Edited 06/14/2020

Due to the inconsistency between federal and state laws applicable to hemp-derived CBD products, along with other varying state laws, such as the permissible amount of THC in such products, Americans are confused on whether they can legally travel with their CBD products across state lines.

TSA’s Medical Marijuana Policy

In May 2019, the Transportation Security Administration (TSA) issued a policy update to provide travelers with a little clarity on traveling with hemp-derived CBD (and medical marijuana).

Per TSA’s Medical Marijuana Policy:

“Marijuana and certain cannabis infused products, including some Cannabidiol (CBD) oil, remain illegal under federal law except for products that contain no more than 0.3 percent THC on a dry weight basis or that are approved by FDA. (See the Agriculture Improvement Act of 2018, Pub. L. 115-334.)  TSA officers are required to report any suspected violations of law to local, state or federal authorities. TSA’s screening procedures are focused on security and are designed to detect potential threats to aviation and passengers. Accordingly, TSA security officers do not search for marijuana or other illegal drugs, but if any illegal substance is discovered during security screening, TSA will refer the matter to a law enforcement officer.” (Emphasis added)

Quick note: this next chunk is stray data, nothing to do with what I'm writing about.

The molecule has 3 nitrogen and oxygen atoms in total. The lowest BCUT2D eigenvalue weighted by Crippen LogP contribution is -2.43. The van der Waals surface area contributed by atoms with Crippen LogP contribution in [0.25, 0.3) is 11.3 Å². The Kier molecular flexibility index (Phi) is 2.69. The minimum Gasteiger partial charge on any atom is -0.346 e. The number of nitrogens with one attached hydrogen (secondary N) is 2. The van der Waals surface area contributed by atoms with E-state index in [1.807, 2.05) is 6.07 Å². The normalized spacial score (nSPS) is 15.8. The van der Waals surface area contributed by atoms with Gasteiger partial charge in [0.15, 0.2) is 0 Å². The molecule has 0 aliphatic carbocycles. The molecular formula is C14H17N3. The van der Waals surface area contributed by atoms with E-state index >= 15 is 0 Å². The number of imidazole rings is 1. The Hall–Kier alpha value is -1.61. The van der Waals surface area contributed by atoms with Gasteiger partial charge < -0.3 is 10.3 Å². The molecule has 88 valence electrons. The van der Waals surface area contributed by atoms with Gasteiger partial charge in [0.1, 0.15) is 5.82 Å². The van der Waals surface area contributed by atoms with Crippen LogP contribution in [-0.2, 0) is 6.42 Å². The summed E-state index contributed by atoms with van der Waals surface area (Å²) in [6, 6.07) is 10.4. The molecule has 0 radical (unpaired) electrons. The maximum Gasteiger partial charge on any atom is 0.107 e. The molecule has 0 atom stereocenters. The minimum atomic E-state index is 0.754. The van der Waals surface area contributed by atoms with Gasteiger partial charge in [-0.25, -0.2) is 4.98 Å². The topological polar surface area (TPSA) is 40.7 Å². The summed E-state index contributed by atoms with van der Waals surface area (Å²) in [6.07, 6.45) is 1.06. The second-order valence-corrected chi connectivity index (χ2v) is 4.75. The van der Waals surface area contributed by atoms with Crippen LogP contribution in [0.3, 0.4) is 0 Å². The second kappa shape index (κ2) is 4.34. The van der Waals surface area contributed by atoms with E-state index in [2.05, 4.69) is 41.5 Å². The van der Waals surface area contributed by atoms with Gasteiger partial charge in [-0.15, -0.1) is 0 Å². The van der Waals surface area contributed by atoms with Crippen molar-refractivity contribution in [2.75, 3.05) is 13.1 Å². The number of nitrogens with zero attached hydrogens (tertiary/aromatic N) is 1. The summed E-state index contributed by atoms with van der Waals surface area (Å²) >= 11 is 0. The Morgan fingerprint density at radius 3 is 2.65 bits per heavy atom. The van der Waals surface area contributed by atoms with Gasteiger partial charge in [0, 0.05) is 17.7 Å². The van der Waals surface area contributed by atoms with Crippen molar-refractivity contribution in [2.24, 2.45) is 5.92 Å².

This means you can travel with your CBD product if it contains 0.3% or less THC and is Farm Bill Compliant. Per this same policy, you can pack your CBD product in your carry-on or in your checked baggage. See https://www.tsa.gov/travel/security-screening/whatcanibring/all

Great news, right? Sort of.  If your bag is searched, remember that “the final decision rests with the TSA officer on whether an item is allowed through the checkpoint.” Since TSA officers have discretion to determine whether a CBD product is allowed, one has to wonder what training the TSA security officers have on legal hemp-derived CBD products. That answer currently remains unclear.

Are Certain Products Riskier to Pack Than Others?

TSA’s policy is relatively new.  It remains to be seen whether certain CBD products are riskier to travel with compared to others. Theoretically, if your CBD product meets the requirements of TSA’s policy than the type of CBD product shouldn’t matter.